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The Self Directed Checkbook Control IRA & Solo 401k Blog

Solo 401k Eligibility

Solo 401k Eligibility

As mentioned in a previous post, there are eligibility requirements for a Solo 401k. Although not just anyone can join the party, many individuals are either eligible right now or could potentially become eligible.

Self Employment Activity

The first of the two eligibility requirements for a Solo 401k is the presence of some type of self-employment activity. Your self-employment activity can be full-time or part-time. It may be a side business. It could be consulting or freelance work you perform. You may be an independent contractor of another business that issues you a 1099. You can even be employed elsewhere full-time. What the “self-employment activity” may not be is a hobby. If you collect baseball cards and sold one of those cards to a friend a couple years ago, you don’t want to use that as the justification for adopting a Solo 401k plan. You do need to have legitimate and ongoing self-employment activity. That said, there is no predetermined minimum amount of income that needs to be generated by the business that adopts the plan.  Your self-employment activity can be new and you can adopt a plan before the business has made a profit. While there is no minimum that must be contributed to the plan, you should have the intention to make contributions if you choose to adopt a Solo 401k.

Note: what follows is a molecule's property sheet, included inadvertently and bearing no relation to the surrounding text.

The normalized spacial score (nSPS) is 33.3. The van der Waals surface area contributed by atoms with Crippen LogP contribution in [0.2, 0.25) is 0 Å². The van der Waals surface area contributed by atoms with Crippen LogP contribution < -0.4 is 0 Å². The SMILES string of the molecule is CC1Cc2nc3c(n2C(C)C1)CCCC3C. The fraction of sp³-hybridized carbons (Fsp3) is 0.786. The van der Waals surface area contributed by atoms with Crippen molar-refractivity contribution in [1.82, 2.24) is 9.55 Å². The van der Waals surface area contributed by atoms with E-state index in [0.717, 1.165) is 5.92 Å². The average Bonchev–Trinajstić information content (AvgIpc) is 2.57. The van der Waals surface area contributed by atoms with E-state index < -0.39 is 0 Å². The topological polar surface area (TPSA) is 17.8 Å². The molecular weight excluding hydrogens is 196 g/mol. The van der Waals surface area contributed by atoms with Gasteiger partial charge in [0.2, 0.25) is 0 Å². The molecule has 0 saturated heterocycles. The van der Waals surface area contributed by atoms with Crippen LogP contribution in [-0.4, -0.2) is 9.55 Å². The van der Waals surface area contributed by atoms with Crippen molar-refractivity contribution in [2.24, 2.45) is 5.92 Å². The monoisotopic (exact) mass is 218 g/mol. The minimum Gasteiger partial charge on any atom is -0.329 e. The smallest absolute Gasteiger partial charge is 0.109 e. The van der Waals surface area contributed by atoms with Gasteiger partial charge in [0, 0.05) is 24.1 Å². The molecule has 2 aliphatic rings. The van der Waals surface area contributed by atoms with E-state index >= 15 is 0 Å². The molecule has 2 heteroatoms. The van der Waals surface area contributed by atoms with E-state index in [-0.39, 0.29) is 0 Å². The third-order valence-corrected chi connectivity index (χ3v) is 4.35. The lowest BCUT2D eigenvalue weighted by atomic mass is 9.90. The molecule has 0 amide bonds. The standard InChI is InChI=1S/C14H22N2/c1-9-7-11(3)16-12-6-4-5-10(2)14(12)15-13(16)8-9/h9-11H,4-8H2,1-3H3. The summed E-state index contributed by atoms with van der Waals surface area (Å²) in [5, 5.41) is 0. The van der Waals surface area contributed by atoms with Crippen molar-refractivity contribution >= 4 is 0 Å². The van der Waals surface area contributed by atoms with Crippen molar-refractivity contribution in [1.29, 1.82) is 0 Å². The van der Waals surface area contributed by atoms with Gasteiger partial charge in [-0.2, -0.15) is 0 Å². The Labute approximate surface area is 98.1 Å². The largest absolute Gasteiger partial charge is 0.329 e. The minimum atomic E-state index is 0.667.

The second eligibility requirement is the absence of any full-time non-owner W-2 employees. Let’s take a look at each of these descriptions individually to get a better understanding of when an employee will get your invitation to the Solo 401k party revoked.

Full-time: If you don’t have any employees that work full-time, you could still be eligible for a Solo 401k. The IRS has historically considered fewer than 1000 hours per year to be part-time. More recent legislation requires that long-term part-time employees are covered under a 401k plan as well. Those working at least 500 hours per year for three or more consecutive years may need to be covered starting in plan year 2024. Beginning in plan year 2025, employees with at least 500 hours per year for just two consecutive years may need to be covered under the plan. Any non-owner employees that are covered under the plan will remove the “Solo” from the 401k and subject it to much greater administrative requirements. What does all of this mean? If you have any W2 employees that work at least 500 hours per year, you may not be eligible for a Solo 401k plan. We recommend discussing this in more detail with a competent expert.

Non-owner: Having a partner that works for the business is ok when it comes to your eligibility. If there is another “employee” besides you in the business, but that person is an owner of the company, you can still be eligible for a Solo 401k.

W-2: If you have actual common-law employees, they likely receive W-2 income from your business and taxes are withheld from their pay. These are the type of employees that affect Solo 401k eligibility. If, on the other hand, your business hires or contracts with another business or self-employed individual to provide services, you may just have an independent contractor and not an employee. Independent contractors or “1099 workers” do no affect Solo 401k eligibility regardless of the number of hours worked or the fact that they are not an owner in your business.

Once you break down the two main components of the eligibility requirements, it’s easier to see that many self-employed individuals are eligible for a Solo 401k plan of their very own. If you’re eligible for a Solo 401k plan, consider this your official invitation to join the party. If you are unsure about your eligibility, we invite you to contact us for more information or consult with a competent tax advisor for tailored advice regarding your situation.